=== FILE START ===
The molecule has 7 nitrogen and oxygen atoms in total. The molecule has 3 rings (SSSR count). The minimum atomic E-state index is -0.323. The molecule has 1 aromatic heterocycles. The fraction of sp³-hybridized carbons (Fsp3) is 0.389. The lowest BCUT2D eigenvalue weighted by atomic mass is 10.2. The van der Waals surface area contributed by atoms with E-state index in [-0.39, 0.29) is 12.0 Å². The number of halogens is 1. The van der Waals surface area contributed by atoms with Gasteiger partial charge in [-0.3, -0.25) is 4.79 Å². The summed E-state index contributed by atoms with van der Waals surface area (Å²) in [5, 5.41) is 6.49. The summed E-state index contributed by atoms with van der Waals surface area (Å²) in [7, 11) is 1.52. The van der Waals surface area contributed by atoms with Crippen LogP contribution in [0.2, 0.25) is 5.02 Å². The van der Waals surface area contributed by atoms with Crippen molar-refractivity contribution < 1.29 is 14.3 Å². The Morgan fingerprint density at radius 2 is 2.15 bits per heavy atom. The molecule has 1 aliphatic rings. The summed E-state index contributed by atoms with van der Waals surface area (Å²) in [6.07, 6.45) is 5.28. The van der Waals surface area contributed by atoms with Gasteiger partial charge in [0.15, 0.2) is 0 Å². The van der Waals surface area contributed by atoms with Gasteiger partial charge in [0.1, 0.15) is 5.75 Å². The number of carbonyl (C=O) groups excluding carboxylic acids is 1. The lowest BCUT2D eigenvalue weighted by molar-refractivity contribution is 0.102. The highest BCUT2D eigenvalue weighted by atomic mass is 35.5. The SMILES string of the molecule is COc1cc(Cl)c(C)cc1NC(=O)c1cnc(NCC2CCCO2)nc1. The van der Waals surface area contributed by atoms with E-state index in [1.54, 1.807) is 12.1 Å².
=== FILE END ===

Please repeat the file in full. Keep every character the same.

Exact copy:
The molecule has 7 nitrogen and oxygen atoms in total. The molecule has 3 rings (SSSR count). The minimum atomic E-state index is -0.323. The molecule has 1 aromatic heterocycles. The fraction of sp³-hybridized carbons (Fsp3) is 0.389. The lowest BCUT2D eigenvalue weighted by atomic mass is 10.2. The van der Waals surface area contributed by atoms with E-state index in [-0.39, 0.29) is 12.0 Å². The number of halogens is 1. The van der Waals surface area contributed by atoms with Gasteiger partial charge in [-0.3, -0.25) is 4.79 Å². The summed E-state index contributed by atoms with van der Waals surface area (Å²) in [5, 5.41) is 6.49. The summed E-state index contributed by atoms with van der Waals surface area (Å²) in [7, 11) is 1.52. The van der Waals surface area contributed by atoms with Crippen LogP contribution in [0.2, 0.25) is 5.02 Å². The van der Waals surface area contributed by atoms with Crippen molar-refractivity contribution < 1.29 is 14.3 Å². The Morgan fingerprint density at radius 2 is 2.15 bits per heavy atom. The molecule has 1 aliphatic rings. The summed E-state index contributed by atoms with van der Waals surface area (Å²) in [6.07, 6.45) is 5.28. The van der Waals surface area contributed by atoms with Gasteiger partial charge in [0.15, 0.2) is 0 Å². The van der Waals surface area contributed by atoms with Gasteiger partial charge in [0.1, 0.15) is 5.75 Å². The number of carbonyl (C=O) groups excluding carboxylic acids is 1. The lowest BCUT2D eigenvalue weighted by molar-refractivity contribution is 0.102. The highest BCUT2D eigenvalue weighted by atomic mass is 35.5. The SMILES string of the molecule is COc1cc(Cl)c(C)cc1NC(=O)c1cnc(NCC2CCCO2)nc1. The van der Waals surface area contributed by atoms with E-state index in [1.54, 1.807) is 12.1 Å².